Material Loops The Circular Economy – Buildings as a Material Resource

Exhibition at the HDA – Haus der Architektur, Graz.
Opening: 14 April 2021, Open House 11am–5pm.
Duration of exhibition: 15 April to 4 July 2021.
Accompanying event: Conference, 2 July 2021.
A publication will accompany the exhibition.

The increasing awareness of the finite nature of material and energy resources in the context of the challenges of climate change poses new questions and tasks for the construction industry. Studies show that this industry alone is responsible for 40 per cent of waste, 40 per cent of primary energy resource consumption and 40 per cent of carbon emissions worldwide. The rapid growth of cities in particular is contributing to this phenomenon. According to United Nations calculations, about 55 per cent of the world’s population live in cities today. By 2050, this figure will reach around 68 per cent – there will be around 6.34 billion city dwellers. This will present enormous challenges in terms of resource consumption in the building industry, as we construct new buildings and develop new infrastructure.

Currently, our economic system is primarily linear. Raw materials are extracted, used, and become part of our built environment. When no longer needed, they become waste, having reached the end of the consumption chain. However, scientists, researchers and experts have long been calling for a mind shift towards a “circular economy” in which raw materials are given a new usage when they no longer fulfil their original purpose. In cities in particular, there is a dense concentration of resources that can be incorporated into a cycle of value creation using urban mining or material harvesting, facilitating new business models and making a sustainable and climate-friendly economy possible. To actively implement this, a new legal framework is needed that encourages a circular economy and regulates important aspects such as warranty.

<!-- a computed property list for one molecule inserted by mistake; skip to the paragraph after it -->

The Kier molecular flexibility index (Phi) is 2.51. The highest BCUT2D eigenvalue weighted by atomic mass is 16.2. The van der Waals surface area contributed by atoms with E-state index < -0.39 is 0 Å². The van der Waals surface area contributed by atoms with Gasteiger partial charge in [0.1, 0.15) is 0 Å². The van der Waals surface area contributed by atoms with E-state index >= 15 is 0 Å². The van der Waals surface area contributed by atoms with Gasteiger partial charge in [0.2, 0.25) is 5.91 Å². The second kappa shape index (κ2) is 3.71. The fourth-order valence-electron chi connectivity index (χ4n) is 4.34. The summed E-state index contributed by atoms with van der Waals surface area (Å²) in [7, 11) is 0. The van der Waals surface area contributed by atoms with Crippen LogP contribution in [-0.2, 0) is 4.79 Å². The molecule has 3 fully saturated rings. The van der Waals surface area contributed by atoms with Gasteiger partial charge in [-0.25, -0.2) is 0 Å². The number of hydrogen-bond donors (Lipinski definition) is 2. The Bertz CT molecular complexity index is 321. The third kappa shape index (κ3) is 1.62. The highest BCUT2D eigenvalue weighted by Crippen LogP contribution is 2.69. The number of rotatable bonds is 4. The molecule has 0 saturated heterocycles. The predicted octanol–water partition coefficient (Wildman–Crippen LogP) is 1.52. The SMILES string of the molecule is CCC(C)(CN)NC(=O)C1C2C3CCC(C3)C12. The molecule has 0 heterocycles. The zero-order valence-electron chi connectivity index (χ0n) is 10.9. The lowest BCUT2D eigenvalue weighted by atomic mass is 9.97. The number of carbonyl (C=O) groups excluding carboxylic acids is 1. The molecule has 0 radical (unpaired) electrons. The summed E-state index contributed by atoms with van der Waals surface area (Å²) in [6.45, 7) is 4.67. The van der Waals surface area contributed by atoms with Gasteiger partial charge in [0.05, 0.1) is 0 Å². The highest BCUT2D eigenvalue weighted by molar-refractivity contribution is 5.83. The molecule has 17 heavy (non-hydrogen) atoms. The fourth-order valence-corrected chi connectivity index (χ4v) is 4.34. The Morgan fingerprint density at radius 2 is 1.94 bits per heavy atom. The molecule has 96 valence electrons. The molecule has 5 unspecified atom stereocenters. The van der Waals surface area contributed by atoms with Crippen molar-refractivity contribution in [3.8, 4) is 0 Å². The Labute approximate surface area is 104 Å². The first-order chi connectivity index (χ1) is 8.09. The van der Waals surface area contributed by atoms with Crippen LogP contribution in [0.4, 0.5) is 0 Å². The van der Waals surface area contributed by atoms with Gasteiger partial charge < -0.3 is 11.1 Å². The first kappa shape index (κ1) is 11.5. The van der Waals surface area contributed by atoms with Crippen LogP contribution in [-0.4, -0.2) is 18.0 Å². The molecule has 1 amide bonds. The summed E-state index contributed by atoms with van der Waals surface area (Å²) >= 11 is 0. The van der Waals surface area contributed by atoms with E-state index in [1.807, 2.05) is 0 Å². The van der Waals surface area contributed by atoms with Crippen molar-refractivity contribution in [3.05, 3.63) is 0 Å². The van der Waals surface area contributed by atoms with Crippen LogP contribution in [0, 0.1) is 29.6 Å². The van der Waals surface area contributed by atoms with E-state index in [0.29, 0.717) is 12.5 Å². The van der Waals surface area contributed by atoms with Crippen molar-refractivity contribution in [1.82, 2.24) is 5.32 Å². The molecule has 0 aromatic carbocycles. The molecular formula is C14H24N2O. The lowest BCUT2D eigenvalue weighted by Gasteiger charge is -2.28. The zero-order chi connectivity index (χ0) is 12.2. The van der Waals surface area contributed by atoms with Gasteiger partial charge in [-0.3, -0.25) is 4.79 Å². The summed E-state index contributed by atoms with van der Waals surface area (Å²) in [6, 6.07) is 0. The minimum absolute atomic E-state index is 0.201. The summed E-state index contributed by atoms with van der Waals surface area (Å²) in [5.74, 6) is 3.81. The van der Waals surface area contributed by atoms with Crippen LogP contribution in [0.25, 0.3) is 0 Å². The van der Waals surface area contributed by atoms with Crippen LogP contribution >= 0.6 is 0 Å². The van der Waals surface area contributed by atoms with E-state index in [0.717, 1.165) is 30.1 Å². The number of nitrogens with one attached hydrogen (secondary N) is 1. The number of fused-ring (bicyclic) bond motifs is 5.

Incorporating building materials into material cycles used to be a widespread practice in construction. Until around 200 years ago, the most commonly used materials were stone, wood, lime, clay and plant fibres – most of them highly robust. These natural building materials were either reused or returned to the natural material cycle through processes of decay. Today’s building materials are complex, often consisting of multi-layered components and including different constituent materials and coatings, made, for example, of plastics, which are often difficult to reuse and after demolition frequently end up in a hazardous waste landfill.

Back in 2016, the United Nations adopted the Sustainable Development Goals, which call for countries to move towards a sustainable circular economy and sustainable urban development. On 16 September 2020, President of the European Commission Ursula von der Leyen therefore gave top priority to the circular economy with the aim of achieving the 2050 climate targets: “The circular economy, including new waste and recycling laws, will represent half of the EU’s effort to achieve net-zero carbon emissions by 2050”.

The exhibition at the HDA presents studies and practical examples of architectures, conversions and system cycles that impress with their high design quality as well as their genesis from reused material resources.